1. What does “good governance” look like in the family business of tomorrow?
  2. What governance tools do family businesses need in an age of disruption?
  3. Where do family enterprises excel as models of good governance?

Introduction: Estelle Metayer, Principal and Founder, Competia

Facilitator(s): Matt Fullbrook, Fullbrook Board Effectiveness

Panelist(s): Jeff McCaig, Trimac Transportation Group and Ambreen Bhaloo, Foray Group

There is a body of research that paints family enterprises as solid employers and businesses whose owners take a long-term view. Resilient and tight-knit, they ride out disruptions. Certain companies resist external board members in favour of blood relatives. Others are lax in succession planning. Yet, family businesses are often cited as governance role models for their “kinder” ways of doing business. Now, disruption is back. Russia, Ukraine, the pandemic and inflation. Can family enterprises grow without adding new tools to their old governance kits?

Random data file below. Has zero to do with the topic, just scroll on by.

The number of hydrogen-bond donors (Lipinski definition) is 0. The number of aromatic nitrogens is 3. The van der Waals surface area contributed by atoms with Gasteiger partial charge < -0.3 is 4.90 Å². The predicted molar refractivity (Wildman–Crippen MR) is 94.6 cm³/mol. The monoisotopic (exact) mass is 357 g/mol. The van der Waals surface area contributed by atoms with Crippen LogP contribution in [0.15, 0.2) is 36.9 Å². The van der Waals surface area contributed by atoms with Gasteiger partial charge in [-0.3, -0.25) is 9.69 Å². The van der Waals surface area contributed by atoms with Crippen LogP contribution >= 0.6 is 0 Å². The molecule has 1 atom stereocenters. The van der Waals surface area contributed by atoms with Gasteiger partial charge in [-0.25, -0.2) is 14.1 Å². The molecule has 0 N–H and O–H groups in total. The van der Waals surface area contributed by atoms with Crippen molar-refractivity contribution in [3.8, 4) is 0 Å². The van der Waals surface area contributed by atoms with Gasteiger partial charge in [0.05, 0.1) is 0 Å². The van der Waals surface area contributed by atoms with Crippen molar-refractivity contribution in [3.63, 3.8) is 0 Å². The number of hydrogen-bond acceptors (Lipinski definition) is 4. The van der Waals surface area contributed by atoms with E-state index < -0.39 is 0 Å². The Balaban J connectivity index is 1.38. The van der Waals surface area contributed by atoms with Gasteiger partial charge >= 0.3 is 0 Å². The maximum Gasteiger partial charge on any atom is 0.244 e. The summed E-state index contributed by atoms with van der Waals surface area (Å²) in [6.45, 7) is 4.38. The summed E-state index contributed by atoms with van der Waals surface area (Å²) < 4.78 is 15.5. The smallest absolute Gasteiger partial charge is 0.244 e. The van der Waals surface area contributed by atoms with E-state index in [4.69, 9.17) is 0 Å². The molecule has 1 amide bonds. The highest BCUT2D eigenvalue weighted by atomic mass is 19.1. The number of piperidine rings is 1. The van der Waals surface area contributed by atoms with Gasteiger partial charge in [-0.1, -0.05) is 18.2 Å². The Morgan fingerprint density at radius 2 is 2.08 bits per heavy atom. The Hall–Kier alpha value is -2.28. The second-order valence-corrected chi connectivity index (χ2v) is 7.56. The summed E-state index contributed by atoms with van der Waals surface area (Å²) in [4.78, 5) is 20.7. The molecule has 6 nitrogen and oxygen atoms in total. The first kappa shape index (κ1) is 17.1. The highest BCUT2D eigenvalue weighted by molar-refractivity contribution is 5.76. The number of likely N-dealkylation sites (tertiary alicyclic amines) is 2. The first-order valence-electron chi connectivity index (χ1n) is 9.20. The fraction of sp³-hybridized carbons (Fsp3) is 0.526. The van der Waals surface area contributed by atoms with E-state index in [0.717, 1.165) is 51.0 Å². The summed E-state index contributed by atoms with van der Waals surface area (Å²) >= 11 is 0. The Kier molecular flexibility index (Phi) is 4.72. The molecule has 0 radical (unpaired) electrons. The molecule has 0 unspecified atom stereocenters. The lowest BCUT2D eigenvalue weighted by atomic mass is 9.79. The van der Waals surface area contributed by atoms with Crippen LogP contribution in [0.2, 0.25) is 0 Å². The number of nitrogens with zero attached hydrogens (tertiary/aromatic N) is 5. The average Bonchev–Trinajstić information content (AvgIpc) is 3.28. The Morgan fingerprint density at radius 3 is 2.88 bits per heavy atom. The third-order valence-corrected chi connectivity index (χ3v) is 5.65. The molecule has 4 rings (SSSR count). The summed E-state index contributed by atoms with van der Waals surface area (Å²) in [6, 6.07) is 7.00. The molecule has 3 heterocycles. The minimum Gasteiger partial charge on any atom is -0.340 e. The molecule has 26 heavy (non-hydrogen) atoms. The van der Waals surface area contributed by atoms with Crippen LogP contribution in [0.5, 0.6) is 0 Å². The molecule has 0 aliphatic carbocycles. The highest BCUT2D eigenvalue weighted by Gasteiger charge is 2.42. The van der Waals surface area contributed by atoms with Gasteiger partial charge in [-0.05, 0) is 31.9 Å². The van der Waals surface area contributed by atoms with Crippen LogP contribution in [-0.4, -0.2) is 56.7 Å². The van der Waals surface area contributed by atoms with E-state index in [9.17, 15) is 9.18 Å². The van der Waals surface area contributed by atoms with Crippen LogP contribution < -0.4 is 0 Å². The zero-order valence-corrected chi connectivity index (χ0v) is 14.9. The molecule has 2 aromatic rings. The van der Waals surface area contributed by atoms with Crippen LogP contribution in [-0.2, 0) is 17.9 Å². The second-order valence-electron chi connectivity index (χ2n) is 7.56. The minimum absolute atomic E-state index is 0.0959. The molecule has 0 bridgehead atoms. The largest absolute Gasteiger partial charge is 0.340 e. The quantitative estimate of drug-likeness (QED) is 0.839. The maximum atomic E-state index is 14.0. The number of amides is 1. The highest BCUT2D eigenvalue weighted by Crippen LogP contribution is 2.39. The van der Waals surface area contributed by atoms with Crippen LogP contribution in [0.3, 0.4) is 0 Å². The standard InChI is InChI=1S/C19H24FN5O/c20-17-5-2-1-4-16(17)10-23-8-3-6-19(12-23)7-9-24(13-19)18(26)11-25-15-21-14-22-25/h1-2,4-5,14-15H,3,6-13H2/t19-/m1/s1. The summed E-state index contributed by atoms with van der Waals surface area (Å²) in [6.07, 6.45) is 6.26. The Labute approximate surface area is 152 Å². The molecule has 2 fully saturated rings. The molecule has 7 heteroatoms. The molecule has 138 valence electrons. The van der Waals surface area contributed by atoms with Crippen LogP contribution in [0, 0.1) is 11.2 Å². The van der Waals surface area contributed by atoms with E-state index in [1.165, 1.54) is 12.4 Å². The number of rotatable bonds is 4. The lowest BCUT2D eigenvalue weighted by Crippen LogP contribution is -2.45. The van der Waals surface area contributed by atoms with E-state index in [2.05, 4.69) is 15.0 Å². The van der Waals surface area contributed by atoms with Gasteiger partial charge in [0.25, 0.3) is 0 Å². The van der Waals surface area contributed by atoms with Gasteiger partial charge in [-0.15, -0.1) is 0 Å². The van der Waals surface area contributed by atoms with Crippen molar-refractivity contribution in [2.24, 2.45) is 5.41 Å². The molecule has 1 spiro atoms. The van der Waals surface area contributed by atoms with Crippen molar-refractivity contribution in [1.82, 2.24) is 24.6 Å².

(Un)Limited Resources

Are we paying enough attention to scarcity?

The gap between limited resources and (theoretically) limitless wants is widening. Natural resources are becoming the new powerful key to defining geopolitics and securing economic and strategic interests. Are family enterprise leaders paying enough attention to scarcity? We will ask:

  1. Who will pay the enormous costs of transitioning to renewable energy?
  2. Should we discourage investment in fossil fuels?
  3. What is the cost of inaction on family enterprises slow to adapt to energy policy changes?

Introduction: Ed Whittingham, Public Policy Professional, Whit & Ham 

Facilitator(s): Thierry Malleret, Founder and Managing Partner, Monthly Barometer